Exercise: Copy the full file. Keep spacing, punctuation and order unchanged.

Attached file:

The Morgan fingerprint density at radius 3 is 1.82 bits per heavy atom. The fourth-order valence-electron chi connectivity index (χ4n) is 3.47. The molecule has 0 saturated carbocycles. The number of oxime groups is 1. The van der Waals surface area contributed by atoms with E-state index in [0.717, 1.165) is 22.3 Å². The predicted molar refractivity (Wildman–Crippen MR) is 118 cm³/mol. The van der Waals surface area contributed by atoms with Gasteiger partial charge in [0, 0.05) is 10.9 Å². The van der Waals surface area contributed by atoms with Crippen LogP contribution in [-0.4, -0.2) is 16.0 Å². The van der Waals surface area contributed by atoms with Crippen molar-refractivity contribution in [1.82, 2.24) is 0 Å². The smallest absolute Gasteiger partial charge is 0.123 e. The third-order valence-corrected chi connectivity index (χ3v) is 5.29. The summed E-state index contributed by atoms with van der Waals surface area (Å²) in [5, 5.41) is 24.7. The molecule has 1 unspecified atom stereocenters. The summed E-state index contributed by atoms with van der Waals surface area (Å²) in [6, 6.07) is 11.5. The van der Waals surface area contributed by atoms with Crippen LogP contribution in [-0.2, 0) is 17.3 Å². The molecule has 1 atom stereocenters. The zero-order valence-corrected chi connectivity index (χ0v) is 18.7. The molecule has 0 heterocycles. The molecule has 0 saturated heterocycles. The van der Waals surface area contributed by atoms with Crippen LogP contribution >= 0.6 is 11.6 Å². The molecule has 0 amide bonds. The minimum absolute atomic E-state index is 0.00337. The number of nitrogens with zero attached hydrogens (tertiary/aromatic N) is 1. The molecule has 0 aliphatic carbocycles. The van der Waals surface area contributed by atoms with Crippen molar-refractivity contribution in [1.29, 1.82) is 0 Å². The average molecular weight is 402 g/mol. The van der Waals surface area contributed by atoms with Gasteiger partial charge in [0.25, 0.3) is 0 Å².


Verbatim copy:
The Morgan fingerprint density at radius 3 is 1.82 bits per heavy atom. The fourth-order valence-electron chi connectivity index (χ4n) is 3.47. The molecule has 0 saturated carbocycles. The number of oxime groups is 1. The van der Waals surface area contributed by atoms with E-state index in [0.717, 1.165) is 22.3 Å². The predicted molar refractivity (Wildman–Crippen MR) is 118 cm³/mol. The van der Waals surface area contributed by atoms with Gasteiger partial charge in [0, 0.05) is 10.9 Å². The van der Waals surface area contributed by atoms with Crippen LogP contribution in [-0.4, -0.2) is 16.0 Å². The van der Waals surface area contributed by atoms with Crippen molar-refractivity contribution in [1.82, 2.24) is 0 Å². The smallest absolute Gasteiger partial charge is 0.123 e. The third-order valence-corrected chi connectivity index (χ3v) is 5.29. The summed E-state index contributed by atoms with van der Waals surface area (Å²) in [5, 5.41) is 24.7. The molecule has 1 unspecified atom stereocenters. The summed E-state index contributed by atoms with van der Waals surface area (Å²) in [6, 6.07) is 11.5. The van der Waals surface area contributed by atoms with Crippen LogP contribution in [-0.2, 0) is 17.3 Å². The molecule has 1 atom stereocenters. The zero-order valence-corrected chi connectivity index (χ0v) is 18.7. The molecule has 0 heterocycles. The molecule has 0 saturated heterocycles. The van der Waals surface area contributed by atoms with Crippen LogP contribution >= 0.6 is 11.6 Å². The molecule has 0 amide bonds. The minimum absolute atomic E-state index is 0.00337. The number of nitrogens with zero attached hydrogens (tertiary/aromatic N) is 1. The molecule has 0 aliphatic carbocycles. The van der Waals surface area contributed by atoms with Crippen molar-refractivity contribution in [1.29, 1.82) is 0 Å². The average molecular weight is 402 g/mol. The van der Waals surface area contributed by atoms with Gasteiger partial charge in [0.25, 0.3) is 0 Å².